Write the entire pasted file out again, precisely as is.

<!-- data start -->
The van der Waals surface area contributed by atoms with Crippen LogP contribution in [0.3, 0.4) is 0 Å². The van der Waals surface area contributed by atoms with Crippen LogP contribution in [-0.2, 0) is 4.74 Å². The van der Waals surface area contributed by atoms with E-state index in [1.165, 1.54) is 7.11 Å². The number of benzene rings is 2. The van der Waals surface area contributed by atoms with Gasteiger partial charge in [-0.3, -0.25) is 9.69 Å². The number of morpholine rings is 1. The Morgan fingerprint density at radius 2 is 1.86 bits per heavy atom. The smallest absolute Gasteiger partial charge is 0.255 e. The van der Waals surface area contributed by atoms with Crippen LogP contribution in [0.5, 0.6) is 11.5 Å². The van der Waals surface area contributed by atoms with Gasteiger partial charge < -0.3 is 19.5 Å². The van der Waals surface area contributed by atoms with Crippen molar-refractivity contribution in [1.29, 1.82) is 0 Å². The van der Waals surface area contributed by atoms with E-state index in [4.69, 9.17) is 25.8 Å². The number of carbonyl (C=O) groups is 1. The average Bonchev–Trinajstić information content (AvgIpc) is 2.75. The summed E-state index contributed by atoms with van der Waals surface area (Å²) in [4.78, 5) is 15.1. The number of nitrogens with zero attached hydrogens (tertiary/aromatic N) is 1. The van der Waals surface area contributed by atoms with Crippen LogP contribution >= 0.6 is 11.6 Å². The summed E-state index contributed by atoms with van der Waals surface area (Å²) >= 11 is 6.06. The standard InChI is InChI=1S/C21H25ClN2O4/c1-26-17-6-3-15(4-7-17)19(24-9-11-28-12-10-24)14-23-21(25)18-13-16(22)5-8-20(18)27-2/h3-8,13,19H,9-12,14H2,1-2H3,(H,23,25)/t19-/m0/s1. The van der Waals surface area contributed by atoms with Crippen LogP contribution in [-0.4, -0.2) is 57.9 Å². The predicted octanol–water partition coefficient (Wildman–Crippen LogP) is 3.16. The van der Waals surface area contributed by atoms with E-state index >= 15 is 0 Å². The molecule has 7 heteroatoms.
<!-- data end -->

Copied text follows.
The van der Waals surface area contributed by atoms with Crippen LogP contribution in [0.3, 0.4) is 0 Å². The van der Waals surface area contributed by atoms with Crippen LogP contribution in [-0.2, 0) is 4.74 Å². The van der Waals surface area contributed by atoms with E-state index in [1.165, 1.54) is 7.11 Å². The number of benzene rings is 2. The van der Waals surface area contributed by atoms with Gasteiger partial charge in [-0.3, -0.25) is 9.69 Å². The number of morpholine rings is 1. The Morgan fingerprint density at radius 2 is 1.86 bits per heavy atom. The smallest absolute Gasteiger partial charge is 0.255 e. The van der Waals surface area contributed by atoms with Crippen LogP contribution in [0.5, 0.6) is 11.5 Å². The van der Waals surface area contributed by atoms with Gasteiger partial charge < -0.3 is 19.5 Å². The van der Waals surface area contributed by atoms with Crippen molar-refractivity contribution in [1.29, 1.82) is 0 Å². The van der Waals surface area contributed by atoms with E-state index in [4.69, 9.17) is 25.8 Å². The number of carbonyl (C=O) groups is 1. The average Bonchev–Trinajstić information content (AvgIpc) is 2.75. The summed E-state index contributed by atoms with van der Waals surface area (Å²) in [4.78, 5) is 15.1. The number of nitrogens with zero attached hydrogens (tertiary/aromatic N) is 1. The van der Waals surface area contributed by atoms with Crippen LogP contribution >= 0.6 is 11.6 Å². The summed E-state index contributed by atoms with van der Waals surface area (Å²) >= 11 is 6.06. The standard InChI is InChI=1S/C21H25ClN2O4/c1-26-17-6-3-15(4-7-17)19(24-9-11-28-12-10-24)14-23-21(25)18-13-16(22)5-8-20(18)27-2/h3-8,13,19H,9-12,14H2,1-2H3,(H,23,25)/t19-/m0/s1. The van der Waals surface area contributed by atoms with Crippen LogP contribution in [-0.4, -0.2) is 57.9 Å². The predicted octanol–water partition coefficient (Wildman–Crippen LogP) is 3.16. The van der Waals surface area contributed by atoms with E-state index >= 15 is 0 Å². The molecule has 7 heteroatoms.